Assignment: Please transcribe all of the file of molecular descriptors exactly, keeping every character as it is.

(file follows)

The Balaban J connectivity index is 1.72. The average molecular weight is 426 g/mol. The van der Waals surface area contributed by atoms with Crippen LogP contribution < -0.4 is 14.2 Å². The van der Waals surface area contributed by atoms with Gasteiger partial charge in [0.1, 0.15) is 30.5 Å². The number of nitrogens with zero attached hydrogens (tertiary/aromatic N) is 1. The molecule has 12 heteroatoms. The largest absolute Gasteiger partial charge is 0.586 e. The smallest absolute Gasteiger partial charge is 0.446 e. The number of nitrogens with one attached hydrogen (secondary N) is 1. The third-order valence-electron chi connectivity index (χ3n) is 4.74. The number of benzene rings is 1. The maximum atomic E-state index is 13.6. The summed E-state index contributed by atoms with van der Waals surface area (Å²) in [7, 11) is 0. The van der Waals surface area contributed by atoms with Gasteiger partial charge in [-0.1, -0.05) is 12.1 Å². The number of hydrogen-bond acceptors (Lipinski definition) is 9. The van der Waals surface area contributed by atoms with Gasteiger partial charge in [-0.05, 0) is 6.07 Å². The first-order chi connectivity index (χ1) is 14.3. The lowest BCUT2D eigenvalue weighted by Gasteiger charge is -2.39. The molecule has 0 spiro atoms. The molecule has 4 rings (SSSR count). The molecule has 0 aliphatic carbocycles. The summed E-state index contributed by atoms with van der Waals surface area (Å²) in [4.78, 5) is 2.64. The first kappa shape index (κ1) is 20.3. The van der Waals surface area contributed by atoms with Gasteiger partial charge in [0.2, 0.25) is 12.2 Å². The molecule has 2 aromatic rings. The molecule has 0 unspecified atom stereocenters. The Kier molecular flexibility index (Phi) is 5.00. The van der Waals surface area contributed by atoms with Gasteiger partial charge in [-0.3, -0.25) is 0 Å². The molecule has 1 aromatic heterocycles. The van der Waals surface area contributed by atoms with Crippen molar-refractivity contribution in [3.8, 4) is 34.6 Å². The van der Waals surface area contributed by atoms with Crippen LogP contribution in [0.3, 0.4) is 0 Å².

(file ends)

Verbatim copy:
The Balaban J connectivity index is 1.72. The average molecular weight is 426 g/mol. The van der Waals surface area contributed by atoms with Crippen LogP contribution < -0.4 is 14.2 Å². The van der Waals surface area contributed by atoms with Gasteiger partial charge in [0.1, 0.15) is 30.5 Å². The number of nitrogens with zero attached hydrogens (tertiary/aromatic N) is 1. The molecule has 12 heteroatoms. The largest absolute Gasteiger partial charge is 0.586 e. The smallest absolute Gasteiger partial charge is 0.446 e. The number of nitrogens with one attached hydrogen (secondary N) is 1. The third-order valence-electron chi connectivity index (χ3n) is 4.74. The number of benzene rings is 1. The maximum atomic E-state index is 13.6. The summed E-state index contributed by atoms with van der Waals surface area (Å²) in [7, 11) is 0. The van der Waals surface area contributed by atoms with Gasteiger partial charge in [-0.1, -0.05) is 12.1 Å². The number of hydrogen-bond acceptors (Lipinski definition) is 9. The van der Waals surface area contributed by atoms with Gasteiger partial charge in [-0.05, 0) is 6.07 Å². The first-order chi connectivity index (χ1) is 14.3. The lowest BCUT2D eigenvalue weighted by Gasteiger charge is -2.39. The molecule has 0 spiro atoms. The molecule has 4 rings (SSSR count). The molecule has 0 aliphatic carbocycles. The summed E-state index contributed by atoms with van der Waals surface area (Å²) in [4.78, 5) is 2.64. The first kappa shape index (κ1) is 20.3. The van der Waals surface area contributed by atoms with Gasteiger partial charge in [0.2, 0.25) is 12.2 Å². The molecule has 2 aromatic rings. The molecule has 0 unspecified atom stereocenters. The Kier molecular flexibility index (Phi) is 5.00. The van der Waals surface area contributed by atoms with Gasteiger partial charge in [-0.3, -0.25) is 0 Å². The molecule has 1 aromatic heterocycles. The van der Waals surface area contributed by atoms with Crippen molar-refractivity contribution in [3.8, 4) is 34.6 Å². The van der Waals surface area contributed by atoms with Crippen LogP contribution in [0.3, 0.4) is 0 Å².